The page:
Montage Works for a Digital Wall Screen 2018-2019.

There is nothing new in creating cinematic images created as works of visual and conceptual art. Motion pictures fascinated traditionally trained artists from the beginning. Masters such as Fernand Leger, Salvador Dali, Man Ray, and Marcel Duchamp all experimented with this new medium. The Americans Stan Brakhage and Maya Deren created avant garde works well outside the mainstream of Hollywood epics. The ultimate avant garde film experience, Wavelength, by Michael Snow, perhaps the most radical work of art of the 20th Century, was produced by an artist working alone and without any visible means of establishment support. Today thousands work in this tradition, outside the economic support system while tens of millions are lavished on brand name painters, film directors, writers, and actors.

Technology has the potential to change all this. If Wavelength were released today , Michael Snow would hopefully be approached by a major art dealer offering to sell Wavelength as a large digital wall piece. The buyer of the work would be assured of the uniqueness of the work with blockchain encrypting. Michael Snow, like all the great painters of the past and present, would have the resources to produce even more breakthrough works without financial limitations.

Not that I compare myself with the names mentioned above, but I’ve been trying to create works, within the conventions of art photography and early films, designed as large screen displays for an architectural setting. Only in the past decade have cameras and editing equipment made producing high definition works affordable, something that is critical to anyone working within the conventions of art photography.

I first displayed one of my experimental videos on an early plasma screen in 1995. At the time they were expensive and required bulky playback equipment. That has all changed and the time has come for flat wall digital screens to replace paintings as the 2-D wall displayed art form of our time.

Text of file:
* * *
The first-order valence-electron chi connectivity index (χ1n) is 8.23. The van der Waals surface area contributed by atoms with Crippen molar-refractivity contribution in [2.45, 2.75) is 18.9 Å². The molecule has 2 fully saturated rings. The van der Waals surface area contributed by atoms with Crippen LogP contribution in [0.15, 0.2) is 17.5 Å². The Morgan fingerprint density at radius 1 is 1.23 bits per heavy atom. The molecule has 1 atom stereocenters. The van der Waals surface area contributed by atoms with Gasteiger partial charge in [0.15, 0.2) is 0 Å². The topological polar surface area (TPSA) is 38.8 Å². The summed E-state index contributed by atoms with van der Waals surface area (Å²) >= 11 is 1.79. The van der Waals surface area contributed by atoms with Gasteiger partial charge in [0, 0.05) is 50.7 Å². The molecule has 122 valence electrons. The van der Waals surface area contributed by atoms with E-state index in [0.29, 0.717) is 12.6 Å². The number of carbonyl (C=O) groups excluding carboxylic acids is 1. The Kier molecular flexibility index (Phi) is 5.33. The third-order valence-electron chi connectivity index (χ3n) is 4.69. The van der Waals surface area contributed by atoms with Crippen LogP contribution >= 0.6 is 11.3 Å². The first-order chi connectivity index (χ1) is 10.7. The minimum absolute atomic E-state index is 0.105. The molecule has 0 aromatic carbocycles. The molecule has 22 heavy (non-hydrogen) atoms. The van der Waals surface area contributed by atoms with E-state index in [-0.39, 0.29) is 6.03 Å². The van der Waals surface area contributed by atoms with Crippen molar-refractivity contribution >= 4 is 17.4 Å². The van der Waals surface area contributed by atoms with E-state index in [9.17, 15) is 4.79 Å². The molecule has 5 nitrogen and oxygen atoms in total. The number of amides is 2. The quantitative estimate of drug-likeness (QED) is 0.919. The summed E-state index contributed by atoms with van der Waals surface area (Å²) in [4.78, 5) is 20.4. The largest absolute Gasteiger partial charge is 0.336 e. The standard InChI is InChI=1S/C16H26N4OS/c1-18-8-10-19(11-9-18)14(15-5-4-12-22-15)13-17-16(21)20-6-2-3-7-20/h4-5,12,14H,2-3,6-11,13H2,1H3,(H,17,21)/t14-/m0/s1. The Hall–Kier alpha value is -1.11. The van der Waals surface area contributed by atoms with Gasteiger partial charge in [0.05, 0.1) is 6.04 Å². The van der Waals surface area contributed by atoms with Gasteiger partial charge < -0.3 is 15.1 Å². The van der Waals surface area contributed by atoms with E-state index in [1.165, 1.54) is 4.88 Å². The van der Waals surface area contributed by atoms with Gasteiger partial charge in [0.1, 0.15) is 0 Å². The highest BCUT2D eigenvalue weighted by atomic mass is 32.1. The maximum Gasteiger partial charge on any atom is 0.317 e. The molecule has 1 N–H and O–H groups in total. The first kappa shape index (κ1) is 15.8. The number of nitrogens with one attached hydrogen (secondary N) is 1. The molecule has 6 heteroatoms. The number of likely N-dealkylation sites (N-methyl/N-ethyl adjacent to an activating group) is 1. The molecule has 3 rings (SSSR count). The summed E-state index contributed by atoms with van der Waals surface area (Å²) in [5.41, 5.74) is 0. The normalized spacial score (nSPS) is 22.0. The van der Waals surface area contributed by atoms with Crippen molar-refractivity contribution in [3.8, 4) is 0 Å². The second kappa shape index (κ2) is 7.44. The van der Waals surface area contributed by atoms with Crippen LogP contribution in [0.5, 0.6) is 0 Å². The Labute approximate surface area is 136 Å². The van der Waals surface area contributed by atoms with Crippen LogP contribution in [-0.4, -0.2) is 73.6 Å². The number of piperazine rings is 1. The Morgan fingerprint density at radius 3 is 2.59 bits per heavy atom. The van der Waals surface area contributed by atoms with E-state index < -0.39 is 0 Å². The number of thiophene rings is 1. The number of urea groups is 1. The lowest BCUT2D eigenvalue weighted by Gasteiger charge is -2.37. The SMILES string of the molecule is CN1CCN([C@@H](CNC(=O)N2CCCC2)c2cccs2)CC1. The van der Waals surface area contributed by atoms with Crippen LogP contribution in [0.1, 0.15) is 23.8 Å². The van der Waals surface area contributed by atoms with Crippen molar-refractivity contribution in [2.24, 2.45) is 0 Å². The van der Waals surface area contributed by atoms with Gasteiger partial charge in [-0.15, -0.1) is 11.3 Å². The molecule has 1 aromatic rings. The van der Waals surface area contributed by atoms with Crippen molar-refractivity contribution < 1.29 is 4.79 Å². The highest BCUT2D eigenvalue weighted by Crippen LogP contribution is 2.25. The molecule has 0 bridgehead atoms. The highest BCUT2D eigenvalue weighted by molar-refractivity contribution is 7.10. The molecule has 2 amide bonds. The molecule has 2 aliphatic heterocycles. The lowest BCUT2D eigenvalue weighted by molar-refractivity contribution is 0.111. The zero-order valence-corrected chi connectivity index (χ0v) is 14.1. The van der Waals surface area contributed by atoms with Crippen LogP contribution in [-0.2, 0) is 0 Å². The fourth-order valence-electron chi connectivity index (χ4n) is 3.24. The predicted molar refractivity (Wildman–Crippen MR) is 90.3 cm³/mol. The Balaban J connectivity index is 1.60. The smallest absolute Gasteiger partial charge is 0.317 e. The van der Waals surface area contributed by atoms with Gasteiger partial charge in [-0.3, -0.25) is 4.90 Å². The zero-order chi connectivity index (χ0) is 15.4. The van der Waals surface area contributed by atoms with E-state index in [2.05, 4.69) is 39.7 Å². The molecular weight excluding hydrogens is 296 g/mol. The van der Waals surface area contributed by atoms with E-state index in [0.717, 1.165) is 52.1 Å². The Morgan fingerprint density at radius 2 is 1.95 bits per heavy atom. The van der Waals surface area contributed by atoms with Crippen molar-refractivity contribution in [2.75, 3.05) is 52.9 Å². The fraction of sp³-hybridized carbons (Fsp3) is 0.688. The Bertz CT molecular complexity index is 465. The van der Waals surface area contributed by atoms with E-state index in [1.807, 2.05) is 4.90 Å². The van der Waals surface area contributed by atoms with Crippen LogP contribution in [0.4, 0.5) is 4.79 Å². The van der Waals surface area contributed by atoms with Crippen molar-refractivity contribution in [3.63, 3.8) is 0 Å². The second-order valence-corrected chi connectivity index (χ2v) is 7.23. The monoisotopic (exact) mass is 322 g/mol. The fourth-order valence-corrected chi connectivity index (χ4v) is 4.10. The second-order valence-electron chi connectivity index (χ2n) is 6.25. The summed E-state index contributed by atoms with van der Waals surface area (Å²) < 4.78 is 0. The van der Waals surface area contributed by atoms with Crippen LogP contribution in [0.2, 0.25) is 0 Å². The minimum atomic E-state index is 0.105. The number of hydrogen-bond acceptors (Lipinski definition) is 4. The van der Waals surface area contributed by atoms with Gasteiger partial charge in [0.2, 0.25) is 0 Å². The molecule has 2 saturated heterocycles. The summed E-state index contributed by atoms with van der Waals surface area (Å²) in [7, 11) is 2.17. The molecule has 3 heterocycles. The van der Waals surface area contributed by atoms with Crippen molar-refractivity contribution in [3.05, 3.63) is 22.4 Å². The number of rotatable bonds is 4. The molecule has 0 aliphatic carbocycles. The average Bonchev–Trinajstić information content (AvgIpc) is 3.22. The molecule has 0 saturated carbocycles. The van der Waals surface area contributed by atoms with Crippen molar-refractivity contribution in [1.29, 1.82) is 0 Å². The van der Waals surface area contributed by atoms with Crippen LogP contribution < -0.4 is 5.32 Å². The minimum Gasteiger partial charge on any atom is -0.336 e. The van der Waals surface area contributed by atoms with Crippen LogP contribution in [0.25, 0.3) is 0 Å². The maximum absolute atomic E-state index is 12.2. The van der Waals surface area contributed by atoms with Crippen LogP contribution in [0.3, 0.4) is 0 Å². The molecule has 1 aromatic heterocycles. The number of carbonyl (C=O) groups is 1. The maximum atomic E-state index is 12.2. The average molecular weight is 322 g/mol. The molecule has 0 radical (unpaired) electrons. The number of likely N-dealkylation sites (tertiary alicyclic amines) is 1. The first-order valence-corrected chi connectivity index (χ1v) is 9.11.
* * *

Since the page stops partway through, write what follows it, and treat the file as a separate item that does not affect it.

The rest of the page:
Five Minute Demos of Recent Montage Works:

The following two montage videos are less than 5 minutes and are designed to demonstrate my most recent experiments in creating digital paintings. Both are derived from longer works that can be viewed below. I also continue to produce minimalist works available elsewhere on this site.

Complete Digital Wall Paintings

New South/Old South, 2019, is a 4K single channel version of my digital wall painting work that looks at the American South. This version is in color and consists of three chapters; Romancing the Past, The New South, and Hate, Decay, and Faith. I consider this work the functional equivalent of an expressionist painting. I work alone without a budget in both the shooting and editing phases of the creation process, meaning I’m free to work without restraint, and without the onus of pandering to anyone’s expectations. Running time 14:08.

The South in Black and White (18 minute version) is the precursor to New South/Old South but without color, a throwback to my first career as an achromatic photographer. These videos are my attempt at portraying the cultural milieu that elected Donald Trump. His racist rants played well here. The contemporary South is changing but a residual fear of the other looms large in this varied and complex region. Created in 2018.

Dissolving Las Vegas is a montage work shot in Las Vegas Nevada between 2011 and 2016. I’m trying to create a digital wall painting that comments on the one American city I believe will be the model for first world urban development in the future. Dissolving Las Vegas was designed for repeated viewings. It's very dense video and music (by Bruce Hampton) lend themselves to, hopefully, a more meditative viewing experience than commercial media.

Both The South in Black and White and Dissolving Las Vegas are ideally viewed as a 3 channel video wall piece. Here is a video preview of what The South in Black and White would look like as a wall installation.

Here is the 3 screen demo for Dissolving Las Vegas.